During my administration, there was a very serious gap identified in our educational system right from the foundational level. I had to institute career talk in secondary schools. We visited some government schools in Lekki (Maroko Junior and Senior Secondary Schools) and sensitised them on the importance of engineering activities and profession. We organised technical training on piping engineering, 3D printing training, cost engineering, among others, with facilitators invited from within and outside of the country. We embarked on international industrial trip with Nigerian engineers to expose them to new and modern technology that could be useful to their communities. Places visited so far were Italy, in November 2018, Italy, Spain, Germany in April 2019, and Italy, France and Netherlands in November 2019. These visits really added value to the participants.
Research and Development (R&D) constitute a crucial ingredient in the search for the development of a nation, what did your administration do to galvanise this among members?
Under my leadership, I developed an engineering hub for engineering research, specifically on information technology. This quest was channelled to the headquarters for financial support. They promised to collaborate with my leadership to expand the module to other branches. I was the first to initiate that. We partnered with Nigerian Army of Engineers for knowledge exchange (Research and Development). Training has commenced based on this collaboration. Aside these, we created a functional SSL secure website to position the branch both locally and internationally. We have a well established and active website. We created a registration number for all Victoria Island branch members. It means every member has a registration number. We purchased and created customised emails for all EXCOs for effective communication.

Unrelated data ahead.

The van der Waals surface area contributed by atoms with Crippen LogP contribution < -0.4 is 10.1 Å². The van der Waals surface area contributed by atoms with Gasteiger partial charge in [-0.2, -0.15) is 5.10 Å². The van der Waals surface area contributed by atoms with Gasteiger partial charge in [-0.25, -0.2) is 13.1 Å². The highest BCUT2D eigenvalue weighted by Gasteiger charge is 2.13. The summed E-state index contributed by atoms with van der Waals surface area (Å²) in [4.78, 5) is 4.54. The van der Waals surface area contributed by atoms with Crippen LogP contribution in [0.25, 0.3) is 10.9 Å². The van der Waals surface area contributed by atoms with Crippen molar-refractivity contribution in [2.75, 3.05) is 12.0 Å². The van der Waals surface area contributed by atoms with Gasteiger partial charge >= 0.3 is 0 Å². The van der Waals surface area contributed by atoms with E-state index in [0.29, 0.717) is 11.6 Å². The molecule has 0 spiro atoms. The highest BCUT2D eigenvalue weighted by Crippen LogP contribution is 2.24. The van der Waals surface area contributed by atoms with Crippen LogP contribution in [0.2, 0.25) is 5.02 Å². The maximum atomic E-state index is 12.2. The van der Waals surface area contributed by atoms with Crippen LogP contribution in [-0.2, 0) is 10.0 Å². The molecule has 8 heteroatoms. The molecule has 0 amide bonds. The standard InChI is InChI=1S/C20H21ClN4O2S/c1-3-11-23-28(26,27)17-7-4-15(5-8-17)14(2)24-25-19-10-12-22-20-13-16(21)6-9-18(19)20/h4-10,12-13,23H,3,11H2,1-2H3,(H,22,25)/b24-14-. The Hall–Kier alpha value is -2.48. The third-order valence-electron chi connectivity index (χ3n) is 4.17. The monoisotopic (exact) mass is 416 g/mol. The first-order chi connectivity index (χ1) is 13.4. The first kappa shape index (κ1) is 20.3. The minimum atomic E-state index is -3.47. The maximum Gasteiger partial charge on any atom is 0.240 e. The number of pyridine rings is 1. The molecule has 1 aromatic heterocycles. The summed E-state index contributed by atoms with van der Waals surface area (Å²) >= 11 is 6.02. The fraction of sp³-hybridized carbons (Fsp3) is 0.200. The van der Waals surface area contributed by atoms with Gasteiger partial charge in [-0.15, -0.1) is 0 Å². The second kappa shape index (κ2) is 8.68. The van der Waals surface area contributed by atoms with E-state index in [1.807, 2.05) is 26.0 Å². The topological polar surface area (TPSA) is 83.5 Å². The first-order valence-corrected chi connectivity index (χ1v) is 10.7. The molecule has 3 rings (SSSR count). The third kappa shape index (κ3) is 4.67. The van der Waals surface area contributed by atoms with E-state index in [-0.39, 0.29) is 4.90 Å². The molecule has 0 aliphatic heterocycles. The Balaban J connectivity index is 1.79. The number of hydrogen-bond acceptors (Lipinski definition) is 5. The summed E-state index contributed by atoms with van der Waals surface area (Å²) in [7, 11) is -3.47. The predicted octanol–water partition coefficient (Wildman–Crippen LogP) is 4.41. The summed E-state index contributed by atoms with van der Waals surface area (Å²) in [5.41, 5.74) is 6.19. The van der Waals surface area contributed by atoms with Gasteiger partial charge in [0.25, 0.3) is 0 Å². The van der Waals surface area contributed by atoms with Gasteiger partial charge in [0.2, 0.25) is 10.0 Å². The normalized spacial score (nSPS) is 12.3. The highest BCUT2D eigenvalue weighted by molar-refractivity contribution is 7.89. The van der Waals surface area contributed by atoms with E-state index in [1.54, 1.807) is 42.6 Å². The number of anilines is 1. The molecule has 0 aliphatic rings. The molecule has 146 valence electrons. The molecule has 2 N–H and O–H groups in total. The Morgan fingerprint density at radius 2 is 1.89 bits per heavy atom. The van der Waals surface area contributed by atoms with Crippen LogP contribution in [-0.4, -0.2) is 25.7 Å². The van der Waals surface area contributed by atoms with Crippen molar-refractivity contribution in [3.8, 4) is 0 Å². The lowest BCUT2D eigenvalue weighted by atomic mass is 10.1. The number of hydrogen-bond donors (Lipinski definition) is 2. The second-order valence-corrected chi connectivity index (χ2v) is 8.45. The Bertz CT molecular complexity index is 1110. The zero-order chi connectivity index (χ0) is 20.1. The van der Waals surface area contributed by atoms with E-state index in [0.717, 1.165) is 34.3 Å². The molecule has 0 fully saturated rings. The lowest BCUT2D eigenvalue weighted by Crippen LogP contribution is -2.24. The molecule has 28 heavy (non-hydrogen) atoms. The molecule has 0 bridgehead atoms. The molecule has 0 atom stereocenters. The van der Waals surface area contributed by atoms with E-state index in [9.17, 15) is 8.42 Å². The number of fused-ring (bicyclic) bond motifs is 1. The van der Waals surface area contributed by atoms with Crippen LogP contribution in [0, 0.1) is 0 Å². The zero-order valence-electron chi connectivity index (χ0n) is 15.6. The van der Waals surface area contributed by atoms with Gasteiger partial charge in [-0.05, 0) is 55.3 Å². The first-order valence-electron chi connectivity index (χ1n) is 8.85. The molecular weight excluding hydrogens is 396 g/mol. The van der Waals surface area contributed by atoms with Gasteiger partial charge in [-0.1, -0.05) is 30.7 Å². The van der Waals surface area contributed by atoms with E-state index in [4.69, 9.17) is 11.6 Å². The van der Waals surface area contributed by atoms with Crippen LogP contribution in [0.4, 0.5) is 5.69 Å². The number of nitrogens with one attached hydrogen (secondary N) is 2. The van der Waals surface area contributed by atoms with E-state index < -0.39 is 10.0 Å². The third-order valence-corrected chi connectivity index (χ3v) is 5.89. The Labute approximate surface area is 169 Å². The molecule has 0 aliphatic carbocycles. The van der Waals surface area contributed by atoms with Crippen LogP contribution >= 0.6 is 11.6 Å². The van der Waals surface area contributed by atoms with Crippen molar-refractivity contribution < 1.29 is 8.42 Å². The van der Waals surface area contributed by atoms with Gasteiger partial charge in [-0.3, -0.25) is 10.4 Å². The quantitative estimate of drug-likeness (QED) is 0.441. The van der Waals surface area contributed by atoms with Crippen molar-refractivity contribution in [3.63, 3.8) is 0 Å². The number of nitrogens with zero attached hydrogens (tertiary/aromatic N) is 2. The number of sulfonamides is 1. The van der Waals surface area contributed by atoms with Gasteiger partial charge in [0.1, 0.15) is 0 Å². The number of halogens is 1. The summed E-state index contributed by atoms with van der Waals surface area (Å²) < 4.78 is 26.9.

We published a paged mini-magazine called the ‘Island Engineers’, to showcase the branch activities which is done monthly. We also have developed a quarterly newsletter of the branch activities. We have deployed a central collaborative reporting tool for branch activities and gave opportunities for student engineers for IT placement. Also allotted a slot for an engineer to come for national youth service annually. We organised an annual meeting with young engineers to discuss their challenges tagged ‘Young Engineers’ Forum’. The branch now has a designed prototype of a proposed VI secretariat which plan to generate funds for the development has been initiated. We have also instituted regular industrial visits to relevant engineering companies and organisations, instituted career-engineering talks to schools on quarterly basis, as well as quarterly courtesy visits and distinctive annual lecture in honour of the President of NSE, Babagana Mohammed.
What will be your advise to girls aspiring for a future in Science Technology Engineering and Mathematics (STEM)?
To educate a man is to educate an individual, but to educate a woman is to educate a nation, what that means is a woman is a nation builder. The best country that managed COVID-19 is Taiwan and the President is a woman. She has fewer victims with fewer deaths.
There is no leadership position that a woman cannot do much better because she is known to be a good manager even by nature because she can multi-task and produce optimal result. Engineering is not by size or gender, but by the substance in the brain. We can rule the world, yes we can, hence go and occupy.